Cornelius J. (Neil) O’Brien (1869–1954) was a vaudeville performer and minstrel show performer and promoter. Neil O’Brien’s Minstrels was mostly modelled on the traditional show, with an all-male cast performing (mostly) in black-face. In August 1922 they were in the midst of their eleventh annual tour. Their stop in Rutland, Vermont, on August 17, 1922, was described in the local press and gives a good idea of the format of the performance. Allan Karle acted as master of ceremonies, presiding over the first part, comprised of the usual collection of comic songs, ballads, and jokes. The end of the first act contained an elaborate scenic display of battle scenes from the late war, capped by the song “Lest We Forget”. Edward Cupero and his orchestra played during the intermission, which was followed by the second part (olio) with the skit “Rufus in the Lion’s Den”, followed by a section of old-time song and dance minstrel hits entitled “In Days of Old”. Neil O’Brien performed the sketch “Put and Take”, followed by Jay Clay (“the walking literary digest”), who discussed topics of the day. The finale was a comic mystery, “A Certain Party”, in three scenes. The entire show was preceded by a traditional parade of the company through the business district, followed by a concert in front of the theatre.
As the tour continued, slight changes were made to the show’s performers and acts. In the performance at Binghamton, New York, on August 25, 1922, for example, the performers (with the exception of the ends) were said to be in white face. Also, reviews began to pay more attention to Gene Pearson. A reviewer in Rock Island, Illinois, noted that “Gene Pearson, the male soprano, claimed his share of attention. His voice was very clear and when he took the high notes it was almost impossible to believe that a man was singing.” Virginia Lee Cox, a reviewer in Richmond, Virginia, remarked that “Gene Pearson must be mentioned for his beautiful soprano voice, which was especially beautiful in ‘In the Gloaming’”.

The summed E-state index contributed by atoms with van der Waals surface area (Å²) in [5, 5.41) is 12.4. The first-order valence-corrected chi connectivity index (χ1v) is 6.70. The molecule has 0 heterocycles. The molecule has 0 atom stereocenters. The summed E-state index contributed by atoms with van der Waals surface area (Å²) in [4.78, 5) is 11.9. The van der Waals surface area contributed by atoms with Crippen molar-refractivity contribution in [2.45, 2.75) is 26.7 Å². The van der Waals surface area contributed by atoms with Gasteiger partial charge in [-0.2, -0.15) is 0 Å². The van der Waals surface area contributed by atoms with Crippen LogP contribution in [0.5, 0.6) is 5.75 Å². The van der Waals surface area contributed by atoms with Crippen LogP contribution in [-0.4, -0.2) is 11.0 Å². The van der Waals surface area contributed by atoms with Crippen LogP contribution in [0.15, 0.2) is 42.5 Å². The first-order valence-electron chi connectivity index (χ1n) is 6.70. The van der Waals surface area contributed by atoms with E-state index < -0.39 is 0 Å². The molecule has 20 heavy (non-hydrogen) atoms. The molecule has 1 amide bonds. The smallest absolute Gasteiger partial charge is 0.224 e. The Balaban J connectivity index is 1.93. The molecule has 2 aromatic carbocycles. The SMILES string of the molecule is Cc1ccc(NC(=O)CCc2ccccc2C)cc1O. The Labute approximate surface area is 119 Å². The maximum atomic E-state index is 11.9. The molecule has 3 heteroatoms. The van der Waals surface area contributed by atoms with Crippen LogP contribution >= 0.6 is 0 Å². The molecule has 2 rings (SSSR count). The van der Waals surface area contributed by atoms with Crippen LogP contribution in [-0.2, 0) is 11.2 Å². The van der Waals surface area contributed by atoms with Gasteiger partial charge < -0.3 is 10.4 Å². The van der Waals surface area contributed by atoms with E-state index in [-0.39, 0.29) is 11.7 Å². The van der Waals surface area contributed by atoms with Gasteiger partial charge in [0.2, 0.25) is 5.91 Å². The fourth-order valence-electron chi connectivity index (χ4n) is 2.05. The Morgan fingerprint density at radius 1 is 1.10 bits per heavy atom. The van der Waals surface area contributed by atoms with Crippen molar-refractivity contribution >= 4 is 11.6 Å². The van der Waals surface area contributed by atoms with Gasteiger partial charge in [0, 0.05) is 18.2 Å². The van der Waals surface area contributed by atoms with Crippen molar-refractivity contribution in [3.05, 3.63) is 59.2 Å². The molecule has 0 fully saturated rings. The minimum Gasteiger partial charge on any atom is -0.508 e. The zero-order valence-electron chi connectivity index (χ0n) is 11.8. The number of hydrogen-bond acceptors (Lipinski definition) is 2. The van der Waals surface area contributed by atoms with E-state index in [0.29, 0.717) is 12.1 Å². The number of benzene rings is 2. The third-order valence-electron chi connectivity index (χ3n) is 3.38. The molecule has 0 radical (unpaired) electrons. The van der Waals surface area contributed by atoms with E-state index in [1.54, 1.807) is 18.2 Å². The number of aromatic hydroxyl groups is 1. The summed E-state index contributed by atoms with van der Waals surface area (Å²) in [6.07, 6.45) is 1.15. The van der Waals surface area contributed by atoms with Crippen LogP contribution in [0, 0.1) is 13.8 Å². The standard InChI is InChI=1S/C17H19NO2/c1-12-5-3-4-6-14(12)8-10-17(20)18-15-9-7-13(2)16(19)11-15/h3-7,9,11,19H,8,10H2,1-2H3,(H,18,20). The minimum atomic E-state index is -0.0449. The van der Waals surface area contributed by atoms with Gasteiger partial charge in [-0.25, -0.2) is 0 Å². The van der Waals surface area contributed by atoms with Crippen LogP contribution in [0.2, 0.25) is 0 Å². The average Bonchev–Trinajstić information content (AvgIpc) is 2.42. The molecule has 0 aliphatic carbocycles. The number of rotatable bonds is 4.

The tour continued through the southern United States in 1923, performing before large crowds and being praised in reviews. Blackburn W. Johnson, for example, reviewed an appearance of the show in Charlotte, North Carolina, on March 24, 1923. He noted that Gene Pearson appeared in the skit “In Days of Old”; “Gene Pearson, as ‘Mammy’, displayed an unusual ability to sing a clear falsetto, imitating with expression a venerable negro mammy singing an old southern song”.
Gene Pearson was doing well in the minstrel show, and getting good reviews. But, his days on the minstrel circuit were numbered. The review for the performance in Charlotte on March 24, 1923, is the last mention I could find of Gene Pearson performing with Neil O’Brien’s Minstrels. Gene Pearson was likely restless, looking for new opportunities. In particular, he was looking northward to Canada at a spectacular new traveling troupe that was becoming famous there.
The Dumbells and The Originals
The Dumbells, formed in 1917 near Vimy Ridge, France, was one of the most famous of the concert party troupes formed during the First World War. Ten men from the Canadian army’s Third Division comprised the original group of Dumbells, under the direction of Captain Merton “Wesley” Plunkett (1888–1966), a former YMCA entertainment director.